I wish the movie took a more positive, believable and non-violent approach. I wish the movie had an equally impactful message for its viewers like the performance of its starcast. I wish that Devki, being the modern educated school teacher that she was, realised that the pen wielded more power than the sword. I wish she used technology to create awareness and not for designing devious plots. I wish Devki took the ‘Sahi’ decision and walked the long thorny road of the right path. I wish the message of the movie was that justice can be delayed but never denied. This is my wishlist as a parent. 

But, I understand well that the director is also justified in taking creative liberties as far as the story and his vision (even though it is myopic) is concerned. When male protagonists can go full-on ‘Badlapur’ mode, why can’t Sridevi as ‘Mom’? 

Still, it is this ‘An eye for an eye makes the whole world go blind’ and taking Law into your own hands that bothers me. 

My brother and other family members were perfectly in tandem with Sridevi´s vendetta. They felt that with such movies being made, our Law makers should realize how lousy our judicial system is and get their act together at least now.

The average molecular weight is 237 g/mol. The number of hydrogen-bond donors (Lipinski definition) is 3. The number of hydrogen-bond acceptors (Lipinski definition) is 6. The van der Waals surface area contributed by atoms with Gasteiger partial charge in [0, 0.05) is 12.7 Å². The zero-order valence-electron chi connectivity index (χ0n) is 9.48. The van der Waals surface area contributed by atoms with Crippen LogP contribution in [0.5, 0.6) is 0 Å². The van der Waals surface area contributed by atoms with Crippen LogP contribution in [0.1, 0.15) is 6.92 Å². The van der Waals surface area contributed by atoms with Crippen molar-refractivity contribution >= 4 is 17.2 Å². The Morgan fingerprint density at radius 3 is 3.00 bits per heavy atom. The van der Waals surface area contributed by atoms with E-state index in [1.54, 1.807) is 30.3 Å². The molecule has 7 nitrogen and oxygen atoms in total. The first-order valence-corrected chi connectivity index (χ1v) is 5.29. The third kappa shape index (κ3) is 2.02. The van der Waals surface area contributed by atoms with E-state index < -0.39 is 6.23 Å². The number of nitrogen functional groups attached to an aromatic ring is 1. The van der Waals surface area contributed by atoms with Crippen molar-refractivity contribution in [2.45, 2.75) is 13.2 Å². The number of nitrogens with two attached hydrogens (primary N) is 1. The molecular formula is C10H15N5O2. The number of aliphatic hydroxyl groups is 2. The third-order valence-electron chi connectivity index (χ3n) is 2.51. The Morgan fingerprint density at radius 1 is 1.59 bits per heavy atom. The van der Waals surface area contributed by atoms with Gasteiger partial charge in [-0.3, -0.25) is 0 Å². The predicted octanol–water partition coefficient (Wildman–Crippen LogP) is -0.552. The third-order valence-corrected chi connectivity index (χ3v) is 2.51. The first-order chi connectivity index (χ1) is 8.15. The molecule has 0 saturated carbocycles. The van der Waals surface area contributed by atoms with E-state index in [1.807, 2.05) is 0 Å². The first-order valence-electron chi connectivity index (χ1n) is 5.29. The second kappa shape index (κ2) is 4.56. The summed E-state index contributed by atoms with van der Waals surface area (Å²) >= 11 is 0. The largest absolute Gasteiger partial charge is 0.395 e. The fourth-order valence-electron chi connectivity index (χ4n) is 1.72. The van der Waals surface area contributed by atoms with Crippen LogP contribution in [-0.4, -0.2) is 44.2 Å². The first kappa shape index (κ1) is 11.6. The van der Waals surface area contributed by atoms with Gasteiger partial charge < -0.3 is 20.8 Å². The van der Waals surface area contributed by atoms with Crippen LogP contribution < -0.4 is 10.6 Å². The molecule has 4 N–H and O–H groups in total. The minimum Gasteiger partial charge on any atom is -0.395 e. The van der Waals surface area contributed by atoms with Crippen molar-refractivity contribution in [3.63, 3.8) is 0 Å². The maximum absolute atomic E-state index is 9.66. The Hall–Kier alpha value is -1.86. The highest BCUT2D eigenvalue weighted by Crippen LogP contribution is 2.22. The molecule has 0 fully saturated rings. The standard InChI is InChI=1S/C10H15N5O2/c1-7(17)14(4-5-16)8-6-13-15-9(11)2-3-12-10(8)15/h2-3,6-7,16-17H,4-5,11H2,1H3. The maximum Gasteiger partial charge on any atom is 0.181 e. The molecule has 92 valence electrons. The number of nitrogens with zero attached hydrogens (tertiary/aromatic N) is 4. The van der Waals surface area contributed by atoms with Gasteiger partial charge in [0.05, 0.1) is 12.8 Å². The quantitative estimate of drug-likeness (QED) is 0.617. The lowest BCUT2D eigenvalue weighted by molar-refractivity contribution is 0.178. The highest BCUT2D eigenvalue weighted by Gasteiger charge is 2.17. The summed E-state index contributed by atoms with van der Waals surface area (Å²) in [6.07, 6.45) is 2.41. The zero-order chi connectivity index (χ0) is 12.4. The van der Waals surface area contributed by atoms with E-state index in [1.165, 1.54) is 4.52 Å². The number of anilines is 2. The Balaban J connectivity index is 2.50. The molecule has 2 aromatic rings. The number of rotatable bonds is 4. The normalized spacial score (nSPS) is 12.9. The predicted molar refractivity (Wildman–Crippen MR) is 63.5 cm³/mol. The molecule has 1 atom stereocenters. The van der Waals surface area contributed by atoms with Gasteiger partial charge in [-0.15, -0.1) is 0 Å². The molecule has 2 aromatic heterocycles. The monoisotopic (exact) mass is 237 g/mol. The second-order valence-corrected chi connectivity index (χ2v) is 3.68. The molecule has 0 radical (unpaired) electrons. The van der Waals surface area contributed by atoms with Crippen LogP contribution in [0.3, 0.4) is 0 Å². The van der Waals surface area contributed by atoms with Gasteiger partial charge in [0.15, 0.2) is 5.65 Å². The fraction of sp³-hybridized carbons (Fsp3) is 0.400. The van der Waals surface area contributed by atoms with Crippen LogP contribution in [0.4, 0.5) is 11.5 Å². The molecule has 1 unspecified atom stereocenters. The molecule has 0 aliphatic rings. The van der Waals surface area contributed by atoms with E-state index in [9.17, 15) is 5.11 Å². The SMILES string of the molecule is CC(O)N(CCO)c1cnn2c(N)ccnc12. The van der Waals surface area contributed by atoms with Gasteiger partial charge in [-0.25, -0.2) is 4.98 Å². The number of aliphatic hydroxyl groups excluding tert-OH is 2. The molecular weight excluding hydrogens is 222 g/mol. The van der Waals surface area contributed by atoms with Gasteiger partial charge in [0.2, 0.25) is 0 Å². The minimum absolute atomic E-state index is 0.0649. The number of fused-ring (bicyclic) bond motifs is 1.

But, what is the message that we are teaching the next generation? 

My concern is this – How advisable is it to take Law into your own hands? How would you explain this to your impressionable children? Is there no other alternative to book and punish the culprits? Is this even a practical solution in real life scenario? Forget rape, would youngsters get the message that they can sneak behind our backs and get away literally with murder if they think or even really when the Law fails them? 

Other than this concern which can be discussed with our older children, the movie is well-made with award winning performances by the starcast. Three of my all time favourite Hindi movies happen to be Sridevi starrers – Sadma, Mr. India and Lamhe. Sridevi is living proof that talent has no expiry date. I cannot think of any other Indian actress who is as versatile and effortless in her acting as Sridevi. Whether it is dancing seductively to a rain song, playing Charlie Chaplin or a heavy duty serious role, she does it all with such natural ease. Nawazuddin Siddiqui will win your heart with his essay of this quirky but empathetic detective DK. He is frankly unrecognisable and as always, makes an impression on you with his excellent performance. He also provides the much needed comic relief in this intense film. Akshaye Khanna essays the role of the religiously law-abiding cop, Mathew Francis with his trademark candour and style. 

There are wonderful Mom movie reviews and it’s a fine dark psychological thriller movie with some punchy dialogues and memorable performances. 

What is your take on the movie ´Mom´ and especially on the Mom’s vendetta? Would you show this movie to your teenager? What would your discussions be like? 


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Tina Sequeira
Tina Sequeira is a marketer and moonlighting writer. She is passionate about tech, creativity, and social justice—dabbling in and writing about the same.